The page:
Elden Ring secretly made its twin boss fights easier

FromSoftware nerfed some of Elden Ring's trickiest boss fights without telling anyone. Several twin bosses, like the twin Crystalians or Mad Pumpkin Heads, have had their aggression dialed back to make those fights much easier to manage as a solo player. The change was made in patch 1.04 but wasn't clear in the patch notes. Dataminer king bore found the changes in April and Illusory Wall demonstrated it in their latest video.

Before the changes, fighting two bosses at the same time required you to dance between their overlapping attacks. Now, boss AI is less aggressive when they're not the one of the twins actively attacking you, and the game now generally de-emphasizes bosses attacking at the same time. Fights that were once chaotic as two enemies tried to pummel you are now a lot easier to get a grip on.

Elden Ring gitguders might say this makes the game more casual or whatever, but the changes to boss AI help prepare you for the fights that weren't changed like the twin Gargoyles or the Godskin twin. Anyone that's played a Souls game knows that so much of the game is designed to teach you how to approach harder fights later on. It makes Elden Ring more consistent and also more approachable for people who haven't played every previous FromSoftware game.

Illusory Wall shows off a bunch of other changes—both big and small—to the game that weren't explicitly noted in the patch notes. The Merciless Chariot enemy that rolls up and down the hallways of certain dungeons and one-shots you now might not instantly kill you, for example. Other changes include enemy hitbox sizes and the removal of one leftover chest from Dark Souls. For some reason, they left the others in.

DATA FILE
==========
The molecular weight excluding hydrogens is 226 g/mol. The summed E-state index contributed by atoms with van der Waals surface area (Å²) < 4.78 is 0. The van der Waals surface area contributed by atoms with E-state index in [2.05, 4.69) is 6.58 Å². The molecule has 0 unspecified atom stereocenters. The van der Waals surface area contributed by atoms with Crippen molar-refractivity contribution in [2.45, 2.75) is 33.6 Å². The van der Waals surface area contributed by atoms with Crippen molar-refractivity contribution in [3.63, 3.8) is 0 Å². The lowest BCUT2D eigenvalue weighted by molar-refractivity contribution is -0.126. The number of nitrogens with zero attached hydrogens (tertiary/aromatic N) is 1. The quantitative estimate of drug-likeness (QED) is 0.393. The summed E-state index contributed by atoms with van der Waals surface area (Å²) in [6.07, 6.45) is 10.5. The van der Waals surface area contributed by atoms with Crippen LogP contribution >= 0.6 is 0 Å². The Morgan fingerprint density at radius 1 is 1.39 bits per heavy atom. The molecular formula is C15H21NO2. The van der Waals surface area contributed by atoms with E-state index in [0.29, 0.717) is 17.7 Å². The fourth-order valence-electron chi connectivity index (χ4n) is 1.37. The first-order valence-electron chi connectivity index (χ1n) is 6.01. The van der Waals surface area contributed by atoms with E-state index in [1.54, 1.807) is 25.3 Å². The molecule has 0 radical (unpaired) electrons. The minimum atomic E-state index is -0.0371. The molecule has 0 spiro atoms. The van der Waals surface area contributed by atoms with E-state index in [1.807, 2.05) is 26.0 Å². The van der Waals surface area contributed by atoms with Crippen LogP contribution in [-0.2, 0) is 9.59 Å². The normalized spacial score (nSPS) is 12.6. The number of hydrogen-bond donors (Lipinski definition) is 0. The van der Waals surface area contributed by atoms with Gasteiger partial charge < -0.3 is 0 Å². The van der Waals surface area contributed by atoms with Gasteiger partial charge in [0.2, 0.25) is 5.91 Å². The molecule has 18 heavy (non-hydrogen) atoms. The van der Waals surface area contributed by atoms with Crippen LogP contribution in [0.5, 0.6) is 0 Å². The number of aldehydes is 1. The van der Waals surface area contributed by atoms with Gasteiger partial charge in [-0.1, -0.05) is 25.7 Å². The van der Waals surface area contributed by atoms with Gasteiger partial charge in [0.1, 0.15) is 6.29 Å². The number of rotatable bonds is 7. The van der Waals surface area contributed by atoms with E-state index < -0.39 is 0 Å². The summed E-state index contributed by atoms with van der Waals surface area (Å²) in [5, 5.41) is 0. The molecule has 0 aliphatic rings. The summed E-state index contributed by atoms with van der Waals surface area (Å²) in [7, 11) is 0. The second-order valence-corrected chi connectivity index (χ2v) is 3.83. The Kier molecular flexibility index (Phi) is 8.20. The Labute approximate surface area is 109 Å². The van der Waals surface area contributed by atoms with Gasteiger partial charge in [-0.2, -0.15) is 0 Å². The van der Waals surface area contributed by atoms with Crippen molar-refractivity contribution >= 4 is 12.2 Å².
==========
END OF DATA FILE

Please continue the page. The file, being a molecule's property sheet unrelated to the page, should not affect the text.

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Tyler has covered games, games culture, and hardware for over a decade before joining PC Gamer as Associate Editor. He's done in-depth reporting on communities and games as well as criticism for sites like Polygon, Wired, and Waypoint. He's interested in the weird and the fascinating when it comes to games, spending time probing for stories and talking to the people involved. Tyler loves sinking into games like Final Fantasy 14, Overwatch, and Dark Souls to see what makes them tick and pluck out the parts worth talking about. His goal is to talk about games the way they are: broken, beautiful, and bizarre.